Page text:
MPs have condemned two “catastrophic” failures by private contractors running vital Whitehall services which could only be remedied by taking back the work in house.
HM Revenue and Customs has also been slammed by the Commons Public Accounts Committee for its handling of a contract given to Concentrix which led to 29,000 people wrongly losing tax credits
And the UK Trade and Investment agency (UKTI) which provides vital help to British firms seeking to export goods – which will become vital after Brexit – is condemned for managerial incompetence in handing over its specialist work to a private company, PA Consulting.
On HMRC the report says: “Neither HMRC nor its contractor Concentrix is prepared to take full responsibility for mismanaging the process, it is beyond doubt “that between them they provided a totally inadequate service to claimants”.
The MPs describe the contract as a catastrophic failure, and Meg Hillier MP, Chair of the PAC, said: “The dreadful human consequences of this contract are well-documented but the story does not end with its termination.
“Having taken the work contracted to Concentrix in-house, it is critical that HMRC now delivers for tax credit claimants.
“It must also put right the damage done. That means fully reinstating the awards of all claimants who wrongly lost their tax credits and ensuring they are properly compensated for any impact on their entitlement to other benefits.
“But there are broader lessons too. HMRC was woefully ill-equipped to design this contract.
“Clearly it placed too little importance on customer service. But it was also driven by an inappropriate payment-by-results model, was renegotiated on terms less favourable to the taxpayer, and ultimately achieved less than a fifth of the savings expected.
Public and Commercial Services union general secretary Mark Serwotka said: “We agree with the committee that these failings were entirely predictable and the contract model was flawed, which is precisely why we opposed it from the start.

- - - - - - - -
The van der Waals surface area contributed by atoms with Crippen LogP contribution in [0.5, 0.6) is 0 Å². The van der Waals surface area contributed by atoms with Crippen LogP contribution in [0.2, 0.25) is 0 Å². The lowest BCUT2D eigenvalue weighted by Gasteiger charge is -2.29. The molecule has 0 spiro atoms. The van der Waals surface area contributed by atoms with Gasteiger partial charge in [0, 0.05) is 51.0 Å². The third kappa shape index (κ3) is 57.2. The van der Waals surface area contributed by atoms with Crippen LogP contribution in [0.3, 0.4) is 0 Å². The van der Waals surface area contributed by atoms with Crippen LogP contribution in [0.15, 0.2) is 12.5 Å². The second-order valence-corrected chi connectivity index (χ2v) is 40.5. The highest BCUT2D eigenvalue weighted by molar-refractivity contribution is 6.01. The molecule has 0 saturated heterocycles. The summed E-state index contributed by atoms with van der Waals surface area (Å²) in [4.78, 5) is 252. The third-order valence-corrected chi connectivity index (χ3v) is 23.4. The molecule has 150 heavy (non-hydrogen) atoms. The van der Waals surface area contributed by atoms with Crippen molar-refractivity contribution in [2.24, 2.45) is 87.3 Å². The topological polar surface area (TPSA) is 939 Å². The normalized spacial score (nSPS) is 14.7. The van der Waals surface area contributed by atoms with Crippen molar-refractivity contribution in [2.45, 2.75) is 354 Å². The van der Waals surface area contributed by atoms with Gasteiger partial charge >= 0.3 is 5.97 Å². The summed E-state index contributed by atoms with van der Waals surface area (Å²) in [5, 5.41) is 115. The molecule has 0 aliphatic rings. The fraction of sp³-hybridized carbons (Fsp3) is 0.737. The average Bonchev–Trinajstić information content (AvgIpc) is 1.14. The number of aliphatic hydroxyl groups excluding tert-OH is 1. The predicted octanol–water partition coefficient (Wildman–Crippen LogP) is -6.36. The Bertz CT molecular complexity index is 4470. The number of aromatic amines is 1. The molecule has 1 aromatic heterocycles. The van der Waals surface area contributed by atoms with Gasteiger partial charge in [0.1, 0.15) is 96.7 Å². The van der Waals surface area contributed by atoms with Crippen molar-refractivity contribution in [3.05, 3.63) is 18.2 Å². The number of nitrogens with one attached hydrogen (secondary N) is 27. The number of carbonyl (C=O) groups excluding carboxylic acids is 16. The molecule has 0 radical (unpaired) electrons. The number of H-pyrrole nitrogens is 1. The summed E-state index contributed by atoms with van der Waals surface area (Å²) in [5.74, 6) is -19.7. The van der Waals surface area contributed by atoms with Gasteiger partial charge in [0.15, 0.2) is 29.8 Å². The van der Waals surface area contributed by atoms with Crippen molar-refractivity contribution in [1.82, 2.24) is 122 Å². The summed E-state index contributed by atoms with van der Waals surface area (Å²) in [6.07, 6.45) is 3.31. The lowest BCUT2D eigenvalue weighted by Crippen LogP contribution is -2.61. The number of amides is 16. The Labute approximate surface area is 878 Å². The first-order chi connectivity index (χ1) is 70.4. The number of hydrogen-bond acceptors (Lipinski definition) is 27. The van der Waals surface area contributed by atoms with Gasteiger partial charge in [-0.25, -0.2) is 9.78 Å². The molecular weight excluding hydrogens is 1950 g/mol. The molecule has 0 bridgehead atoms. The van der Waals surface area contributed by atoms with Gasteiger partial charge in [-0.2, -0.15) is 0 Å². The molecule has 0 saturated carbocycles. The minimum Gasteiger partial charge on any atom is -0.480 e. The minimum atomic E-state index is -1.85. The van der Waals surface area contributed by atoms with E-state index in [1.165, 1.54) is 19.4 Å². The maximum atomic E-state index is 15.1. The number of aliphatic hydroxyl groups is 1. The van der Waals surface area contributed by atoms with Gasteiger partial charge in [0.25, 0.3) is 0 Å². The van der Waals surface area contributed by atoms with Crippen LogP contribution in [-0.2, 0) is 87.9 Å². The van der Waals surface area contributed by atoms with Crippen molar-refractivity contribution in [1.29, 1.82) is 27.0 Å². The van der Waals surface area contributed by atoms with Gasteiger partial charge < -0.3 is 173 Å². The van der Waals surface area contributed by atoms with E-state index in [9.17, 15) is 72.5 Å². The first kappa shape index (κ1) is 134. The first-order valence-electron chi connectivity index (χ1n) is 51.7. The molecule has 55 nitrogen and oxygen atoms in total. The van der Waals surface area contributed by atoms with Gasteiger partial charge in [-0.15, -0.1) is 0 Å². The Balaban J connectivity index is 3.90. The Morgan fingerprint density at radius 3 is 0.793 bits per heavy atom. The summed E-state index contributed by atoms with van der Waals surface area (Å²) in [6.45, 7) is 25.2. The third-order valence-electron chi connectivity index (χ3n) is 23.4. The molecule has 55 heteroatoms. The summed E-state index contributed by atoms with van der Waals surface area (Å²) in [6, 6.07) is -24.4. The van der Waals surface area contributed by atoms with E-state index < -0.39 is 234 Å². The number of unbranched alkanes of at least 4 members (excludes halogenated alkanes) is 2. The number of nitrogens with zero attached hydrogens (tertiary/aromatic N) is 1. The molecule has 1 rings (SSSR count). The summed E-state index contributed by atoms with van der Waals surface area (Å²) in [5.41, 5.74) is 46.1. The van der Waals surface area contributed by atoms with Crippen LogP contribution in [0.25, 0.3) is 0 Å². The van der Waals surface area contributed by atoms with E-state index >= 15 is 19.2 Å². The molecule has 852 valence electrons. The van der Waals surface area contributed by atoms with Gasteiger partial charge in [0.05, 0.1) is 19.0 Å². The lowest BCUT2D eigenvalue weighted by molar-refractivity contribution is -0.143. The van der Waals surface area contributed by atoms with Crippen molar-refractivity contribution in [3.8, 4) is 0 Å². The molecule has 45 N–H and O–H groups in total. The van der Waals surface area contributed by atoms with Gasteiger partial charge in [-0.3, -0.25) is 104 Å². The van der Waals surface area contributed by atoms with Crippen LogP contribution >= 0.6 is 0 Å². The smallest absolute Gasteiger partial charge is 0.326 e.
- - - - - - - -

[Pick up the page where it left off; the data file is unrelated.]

“Private profit and payment by results have absolutely no place in our welfare system that should be impartial and run by public servants for the public good.”
MPs describe the contract between UKTI and PA Consulting as “a sorry saga from beginning to end.”
“UKTI displayed poor governance and did not keep proper records. It made a simple matter as complex as possible. It negotiated significant changes to the contract with PA when it should have gone back to the market. It pushed to sign the contract before it had finished these negotiations. All this was unfair to other bidders and left UKTI exposed to being exploited by PA.
“For its part, PA fell well short of the appropriate duty of care that we expect contractors to demonstrate when in receipt of taxpayers’ money; instead of looking out for its client, PA took advantage of UKTI’s poor decision making. It sold UKTI a service it is not clear it needed and failed to give the fair breakdown of its costs and profit that UKTI asked for.
“Instead, it used the negotiations to pass on costs to UKTI that it had said in its bid that it would bear, and to increase its profit from the contract while telling UKTI that its profit had not increased. Our inquiry has been hampered by the lack of proper records from all parties concerned.
“We cannot remember a previous inquiry in which so many witnesses corrected their evidence after a public session.”